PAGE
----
In the morning I wouldn’t bring them up unless she does … and then talk about whether or not she was able to rest better at night. It’s normal for the worry to still be there … but the goal is to help her get some relief from worrying all the time.
    Good luck! Let me know how it goes!

  6. Ashley

    Thank you. I am going to try this. :)

  7. Your DIY worry dolls are such a great idea. They will be perfect for a friend’s daughter, who is unhappy about going to school at the moment…

    Thanks for sharing on Kids Get Crafty!

    Maggy

  8. Such a wonderful idea. Thanks for sharing at the Sunday Showcase. I’ve pinned the post to our feature board. :)

  9. Oh, what a great idea. I have been meaning to make some worry dolls and have not gotten to them yet. I love these though! Thank you so much for sharing at Sharing Saturday!!

  10. ashley r

    What does your paper say that you give to your clients to explain or remind them how worry dolls are used? I have about 16 kids to do this with! Poor little things with lots of anxiety

  11. That’s a great idea to include a note with the dolls for the kids to bring home! I haven’t done that yet … but I like the idea of simply stating “Share your worries with these dolls at night. They will work on your worries while you get some sleep.”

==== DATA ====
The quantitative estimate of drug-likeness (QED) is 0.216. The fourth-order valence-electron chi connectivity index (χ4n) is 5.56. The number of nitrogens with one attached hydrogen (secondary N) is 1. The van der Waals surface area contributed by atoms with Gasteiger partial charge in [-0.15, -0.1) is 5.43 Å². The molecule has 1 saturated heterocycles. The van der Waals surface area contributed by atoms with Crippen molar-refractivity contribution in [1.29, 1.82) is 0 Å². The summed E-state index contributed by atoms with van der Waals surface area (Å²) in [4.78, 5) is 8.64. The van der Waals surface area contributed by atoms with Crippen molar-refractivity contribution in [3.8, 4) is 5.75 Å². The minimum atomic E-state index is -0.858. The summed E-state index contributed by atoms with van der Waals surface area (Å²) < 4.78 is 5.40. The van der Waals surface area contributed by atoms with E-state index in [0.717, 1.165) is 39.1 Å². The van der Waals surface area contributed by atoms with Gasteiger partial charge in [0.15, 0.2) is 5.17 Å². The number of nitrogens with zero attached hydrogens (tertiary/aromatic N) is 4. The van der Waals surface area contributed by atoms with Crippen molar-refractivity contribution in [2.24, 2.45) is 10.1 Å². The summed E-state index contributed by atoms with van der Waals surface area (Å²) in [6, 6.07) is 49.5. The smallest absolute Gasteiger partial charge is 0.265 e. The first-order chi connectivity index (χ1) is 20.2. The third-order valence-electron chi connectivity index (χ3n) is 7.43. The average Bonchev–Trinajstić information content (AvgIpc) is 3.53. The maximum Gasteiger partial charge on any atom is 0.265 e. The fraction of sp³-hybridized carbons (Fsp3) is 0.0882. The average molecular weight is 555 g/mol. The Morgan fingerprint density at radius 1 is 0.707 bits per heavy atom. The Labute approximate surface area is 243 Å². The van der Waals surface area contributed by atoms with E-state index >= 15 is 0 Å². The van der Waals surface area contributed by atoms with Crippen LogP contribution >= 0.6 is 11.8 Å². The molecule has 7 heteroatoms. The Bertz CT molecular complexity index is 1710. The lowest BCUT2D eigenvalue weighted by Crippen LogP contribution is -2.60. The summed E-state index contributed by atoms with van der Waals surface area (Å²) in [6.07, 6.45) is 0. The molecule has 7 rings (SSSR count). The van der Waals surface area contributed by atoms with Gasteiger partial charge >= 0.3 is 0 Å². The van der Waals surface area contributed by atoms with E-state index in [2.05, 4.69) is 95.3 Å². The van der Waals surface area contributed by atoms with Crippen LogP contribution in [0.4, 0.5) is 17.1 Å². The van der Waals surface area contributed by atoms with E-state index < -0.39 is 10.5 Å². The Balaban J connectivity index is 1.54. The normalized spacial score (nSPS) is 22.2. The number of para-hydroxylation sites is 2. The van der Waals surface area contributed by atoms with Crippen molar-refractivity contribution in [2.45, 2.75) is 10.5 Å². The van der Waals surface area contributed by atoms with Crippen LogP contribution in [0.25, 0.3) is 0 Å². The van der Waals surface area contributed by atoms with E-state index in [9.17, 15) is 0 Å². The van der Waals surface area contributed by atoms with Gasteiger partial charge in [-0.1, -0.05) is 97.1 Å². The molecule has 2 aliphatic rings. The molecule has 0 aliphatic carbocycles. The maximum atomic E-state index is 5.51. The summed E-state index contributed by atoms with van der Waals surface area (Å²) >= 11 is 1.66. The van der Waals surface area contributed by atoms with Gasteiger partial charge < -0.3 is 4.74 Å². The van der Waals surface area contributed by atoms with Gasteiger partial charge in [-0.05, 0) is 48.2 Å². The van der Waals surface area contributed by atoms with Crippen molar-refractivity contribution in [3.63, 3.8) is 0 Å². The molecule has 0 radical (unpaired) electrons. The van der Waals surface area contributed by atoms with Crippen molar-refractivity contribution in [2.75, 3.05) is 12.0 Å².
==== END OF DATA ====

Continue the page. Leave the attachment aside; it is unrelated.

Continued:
Thanks for commenting!

  12. Francisca Castano

    I have a set of worry dolls for my 4 year old. We keep them at her bedside because she has had sleep trouble, including nightmares since she was born. She can wake up in the middle of the night and tell them her nightmare so they can take it away from her. Whether or not you believe in the superstition, it is very relieving for them to let out the concern and move forward.

  13. If you want to purchase worry dolls items, you can visit http://www.mayanft.com/products/Worry-dolls-in-bags.html

  14. Making your own worry dolls is a great idea, they work really well for younger children anyway but the real importance is the benefits they bring, not what they’re made of. It would be good for a lot of children if they were to make their worry dolls themselves as it would allow them to build a stronger bond with the dolls and probably bring greater benefits. Extra thumbs up for the relative simplicity of the idea of using a pipe cleaner!

  15. shonda

    Wow! I love this and will use it! I worried so much as a kid and wish I had these! So, of course my kids worry too. I got my son’s teacher a set of finger puppets. I think I’ll suggest that they use them for this application as part of a transition box from his special ed classroom back to other class.

    He has adhd and asperger’s and worries a lot. He has the most amazing teachers who will try just about anything I suggest to help him. Btw, the finger puppets are a very cute multicultural set from ebay that I spent just a couple of bucks on.

  16. Lisa

    I’m so excited to have this little idea stashed away to use with one of my little worriers….I can hardly wait. Thanks.